Using the wrong strategies in developing and emerging countries could cost German companies several hundred million dollars a year
Munich, July 19, 2012
- Developing countries are planning investments totaling 30 trillion dollars in the B2B and B2C sectors over the next 20 years
- However, this great growth potential for companies is overshadowed by political and economic instability in these countries
- Scenario planning by Roland Berger Strategy Consultants and HHL Leipzig Graduate School of Management helps companies develop strategies for individual markets
- Important factors such as market protectionism and access to resources impact on four scenarios for the future
Developing and emerging countries offer companies great growth potential, for these countries are planning to invest 30 trillion dollars to expand their B2B and B2C sectors over the next 20 years. This will also boost business opportunities for foreign investors. However, political and economic instability is making reliable long-term planning increasingly difficult in emerging markets. In order to avoid making bad investments that could cost them several hundred million dollars a year, German companies should use scenarios incorporating such relevant factors as market protectionism and access to resources to plan their business strategies in the respective markets. These recommendations are made by experts at Roland Berger Strategy Consultants in "The right strategy at the right time for emerging markets," the latest publication in the series "8 Billion Business Opportunities." The study is part of Roland Berger's GLOBAL TOPICS initiative.
"Over the next 20 years the developing and emerging countries are planning to invest around 30 trillion dollars in the B2B and B2C sectors," says Bernd Brunke, Partner and member of the Roland Berger Strategy Consultants global Executive Committee. "This will give local economies a great boost in these countries. However, if foreign companies want to participate in this potential, they must recognize the most important trends in these markets and integrate them into a suitable strategy."
Volatility in markets is a major threat
However, predicting the future development of emerging markets is difficult, because there are several factors influencing their economic situation – ranging from the development of the financial markets to fluctuating commodity prices and also political aspects. For example, the Shanghai Composite Index has fluctuated between 1,500 and 6,000 points over the past five years. In the same period, oil prices have oscillated by some 250% – from 40 to 140 dollars a barrel, and the price of aluminum has swung between 1,400 and 3,300 dollars per tonne. "Such fluctuations have an enormous impact on the production and profitability of many companies. A firm can quickly become uncompetitive when commodity prices rise excessively," warns Roland Berger strategist Brunke.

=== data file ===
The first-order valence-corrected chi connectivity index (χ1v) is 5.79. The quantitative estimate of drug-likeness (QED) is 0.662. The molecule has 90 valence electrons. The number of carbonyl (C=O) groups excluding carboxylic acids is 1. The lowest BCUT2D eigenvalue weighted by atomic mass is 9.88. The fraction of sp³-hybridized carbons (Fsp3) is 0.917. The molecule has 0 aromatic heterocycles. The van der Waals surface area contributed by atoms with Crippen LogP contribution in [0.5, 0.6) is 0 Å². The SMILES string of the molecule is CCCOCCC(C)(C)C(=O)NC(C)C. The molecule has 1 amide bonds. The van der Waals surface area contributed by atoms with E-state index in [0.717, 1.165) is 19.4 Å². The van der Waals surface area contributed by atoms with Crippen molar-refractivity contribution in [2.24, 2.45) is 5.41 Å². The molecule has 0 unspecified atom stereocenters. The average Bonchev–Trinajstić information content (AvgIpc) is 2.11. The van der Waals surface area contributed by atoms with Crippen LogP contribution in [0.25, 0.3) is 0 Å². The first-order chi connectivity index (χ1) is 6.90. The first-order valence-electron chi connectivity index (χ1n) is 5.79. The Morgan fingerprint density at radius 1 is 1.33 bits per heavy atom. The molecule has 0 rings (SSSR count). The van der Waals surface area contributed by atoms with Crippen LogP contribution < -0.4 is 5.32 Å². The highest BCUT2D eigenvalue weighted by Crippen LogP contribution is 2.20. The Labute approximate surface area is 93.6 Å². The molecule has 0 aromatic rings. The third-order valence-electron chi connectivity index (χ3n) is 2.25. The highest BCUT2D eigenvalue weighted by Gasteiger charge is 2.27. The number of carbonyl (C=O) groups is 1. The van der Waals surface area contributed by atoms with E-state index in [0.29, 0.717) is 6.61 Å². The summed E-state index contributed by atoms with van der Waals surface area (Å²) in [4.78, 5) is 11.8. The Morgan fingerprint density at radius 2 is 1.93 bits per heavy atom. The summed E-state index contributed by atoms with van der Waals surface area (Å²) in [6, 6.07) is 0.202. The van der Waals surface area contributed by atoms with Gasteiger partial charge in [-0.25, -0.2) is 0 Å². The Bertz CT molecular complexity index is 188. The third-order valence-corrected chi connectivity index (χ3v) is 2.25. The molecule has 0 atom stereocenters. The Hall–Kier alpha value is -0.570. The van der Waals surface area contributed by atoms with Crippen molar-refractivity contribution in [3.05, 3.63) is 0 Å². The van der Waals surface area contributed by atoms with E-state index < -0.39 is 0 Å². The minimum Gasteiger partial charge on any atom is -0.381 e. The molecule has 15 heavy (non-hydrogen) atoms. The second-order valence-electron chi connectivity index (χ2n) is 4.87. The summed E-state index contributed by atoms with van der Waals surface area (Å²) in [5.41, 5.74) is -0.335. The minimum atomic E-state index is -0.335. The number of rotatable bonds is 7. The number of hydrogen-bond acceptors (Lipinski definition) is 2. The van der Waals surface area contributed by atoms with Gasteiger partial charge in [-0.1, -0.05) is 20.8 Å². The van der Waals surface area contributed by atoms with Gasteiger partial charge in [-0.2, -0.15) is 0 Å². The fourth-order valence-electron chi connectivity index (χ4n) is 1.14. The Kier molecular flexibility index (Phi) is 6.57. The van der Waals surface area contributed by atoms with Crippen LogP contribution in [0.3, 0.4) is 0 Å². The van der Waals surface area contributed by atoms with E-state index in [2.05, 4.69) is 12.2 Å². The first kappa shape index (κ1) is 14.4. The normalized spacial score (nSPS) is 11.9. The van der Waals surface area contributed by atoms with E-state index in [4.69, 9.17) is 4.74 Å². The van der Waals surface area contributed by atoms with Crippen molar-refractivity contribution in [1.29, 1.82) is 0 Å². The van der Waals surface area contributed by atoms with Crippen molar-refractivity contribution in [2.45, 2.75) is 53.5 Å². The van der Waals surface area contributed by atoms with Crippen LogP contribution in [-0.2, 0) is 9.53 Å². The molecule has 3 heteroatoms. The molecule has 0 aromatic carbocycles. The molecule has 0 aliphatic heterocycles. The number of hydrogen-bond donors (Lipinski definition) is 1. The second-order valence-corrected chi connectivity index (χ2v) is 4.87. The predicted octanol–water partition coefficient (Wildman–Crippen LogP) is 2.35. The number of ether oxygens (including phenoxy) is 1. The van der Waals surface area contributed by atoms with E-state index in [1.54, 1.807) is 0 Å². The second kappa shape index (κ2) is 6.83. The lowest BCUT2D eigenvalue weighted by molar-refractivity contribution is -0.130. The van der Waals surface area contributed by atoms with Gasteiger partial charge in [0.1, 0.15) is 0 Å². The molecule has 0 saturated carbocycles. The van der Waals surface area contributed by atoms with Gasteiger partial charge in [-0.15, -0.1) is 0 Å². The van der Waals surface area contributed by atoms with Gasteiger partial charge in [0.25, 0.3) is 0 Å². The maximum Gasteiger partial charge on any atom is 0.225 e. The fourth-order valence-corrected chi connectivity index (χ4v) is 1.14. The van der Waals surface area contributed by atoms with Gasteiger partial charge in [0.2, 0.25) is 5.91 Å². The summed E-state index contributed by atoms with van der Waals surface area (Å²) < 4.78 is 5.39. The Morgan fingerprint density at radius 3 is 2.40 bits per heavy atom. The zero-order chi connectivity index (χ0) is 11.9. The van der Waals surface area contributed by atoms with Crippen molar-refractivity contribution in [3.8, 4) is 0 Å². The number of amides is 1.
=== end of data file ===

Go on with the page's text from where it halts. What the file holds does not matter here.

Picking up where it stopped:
Political transformations, too, often lead to major economic and social upheavals – as in the case of the Arab Spring of January 2011. Foreign investors are uncertain as to the consequences of such political changes. After all, the volume of business done by foreign companies in the Middle East totals USD 15 billion a year. "Investors are very cautious in such situations, because they fear big losses when the political situation is unstable," explains Brunke.
Four future scenarios for preventing risks
In order to better counteract these potential risks, Roland Berger Strategy Consultants, in cooperation with HHL Leipzig Graduate School of Management, has developed a scenario methodology to help companies recognize important trends at an early stage. Relevant factors – e.g. market protectionism or access to important raw materials – are analyzed and different future scenarios developed for the individual regions. Taking the manufacturing industry as an example, the Roland Berger experts identify four possible scenarios.
- "Antagonistic Age"
This scenario is characterized by a high degree of protectionism and a low input of resources. Countries that are rich in raw materials primarily develop new production technologies, while resource-poor countries work on alternative materials and achieve a know-how advantage. However, high protectionist barriers make market access difficult for European high-tech companies in emerging markets.
- "Polarized World"
A regime of powerful protectionism rules here to defend national interests. Resource inputs are high, which particularly benefits resource-rich regions with a large domestic market and promising technologies. Countries like North America, China, India, Russia, Brazil, Australia and the Middle East are at an advantage in this scenario. Resource-poor regions by contrast, such as Western Europe and Japan, will lose out because it is almost impossible to trade freely in commodities or expand production capacity.
- "Squandering Society"
This scenario is characterized by little protectionism and high resource inputs. Here, the innovation process follows the opposite route from the normal one (reverse innovation): new products are first developed in the emerging countries and then adapted to the needs of the developed economies and exported there.
- "Green Capitalism"
Developed economies advocate a framework with few protectionist barriers, thus promoting fresh investment and knowledge sharing. The market for renewable energy and alternative mobility experiences a boom; Western countries can export their green technologies to the emerging markets. Western Europe, North America, Japan, Brazil, India and China have an edge in this scenario. The biggest disadvantages are felt by the Middle Eastern countries, whose economies are based on fossil-fuel exports.